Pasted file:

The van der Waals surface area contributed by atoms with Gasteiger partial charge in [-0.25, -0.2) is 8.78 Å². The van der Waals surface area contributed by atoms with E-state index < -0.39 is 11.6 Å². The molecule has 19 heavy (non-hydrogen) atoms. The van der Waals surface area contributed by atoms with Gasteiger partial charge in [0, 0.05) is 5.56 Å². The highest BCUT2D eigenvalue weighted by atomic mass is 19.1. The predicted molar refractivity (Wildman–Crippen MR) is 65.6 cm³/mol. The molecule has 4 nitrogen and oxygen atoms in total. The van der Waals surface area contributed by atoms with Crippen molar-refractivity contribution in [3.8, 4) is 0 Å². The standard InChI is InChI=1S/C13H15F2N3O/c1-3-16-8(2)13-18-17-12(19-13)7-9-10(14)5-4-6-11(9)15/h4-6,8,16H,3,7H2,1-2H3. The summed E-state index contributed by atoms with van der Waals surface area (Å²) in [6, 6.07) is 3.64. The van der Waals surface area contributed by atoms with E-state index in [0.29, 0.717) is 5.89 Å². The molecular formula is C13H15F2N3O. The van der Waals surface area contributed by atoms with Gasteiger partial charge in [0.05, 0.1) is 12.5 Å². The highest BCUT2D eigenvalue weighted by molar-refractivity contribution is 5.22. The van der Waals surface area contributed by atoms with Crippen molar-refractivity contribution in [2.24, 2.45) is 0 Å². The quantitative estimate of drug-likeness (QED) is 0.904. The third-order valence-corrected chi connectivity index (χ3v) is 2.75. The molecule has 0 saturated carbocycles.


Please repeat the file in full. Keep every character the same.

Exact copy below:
The van der Waals surface area contributed by atoms with Gasteiger partial charge in [-0.25, -0.2) is 8.78 Å². The van der Waals surface area contributed by atoms with E-state index < -0.39 is 11.6 Å². The molecule has 19 heavy (non-hydrogen) atoms. The van der Waals surface area contributed by atoms with Gasteiger partial charge in [0, 0.05) is 5.56 Å². The highest BCUT2D eigenvalue weighted by atomic mass is 19.1. The predicted molar refractivity (Wildman–Crippen MR) is 65.6 cm³/mol. The molecule has 4 nitrogen and oxygen atoms in total. The van der Waals surface area contributed by atoms with Crippen molar-refractivity contribution in [3.8, 4) is 0 Å². The standard InChI is InChI=1S/C13H15F2N3O/c1-3-16-8(2)13-18-17-12(19-13)7-9-10(14)5-4-6-11(9)15/h4-6,8,16H,3,7H2,1-2H3. The summed E-state index contributed by atoms with van der Waals surface area (Å²) in [6, 6.07) is 3.64. The van der Waals surface area contributed by atoms with E-state index in [0.29, 0.717) is 5.89 Å². The molecular formula is C13H15F2N3O. The van der Waals surface area contributed by atoms with Gasteiger partial charge in [0.05, 0.1) is 12.5 Å². The highest BCUT2D eigenvalue weighted by molar-refractivity contribution is 5.22. The van der Waals surface area contributed by atoms with Crippen molar-refractivity contribution in [2.24, 2.45) is 0 Å². The quantitative estimate of drug-likeness (QED) is 0.904. The third-order valence-corrected chi connectivity index (χ3v) is 2.75. The molecule has 0 saturated carbocycles.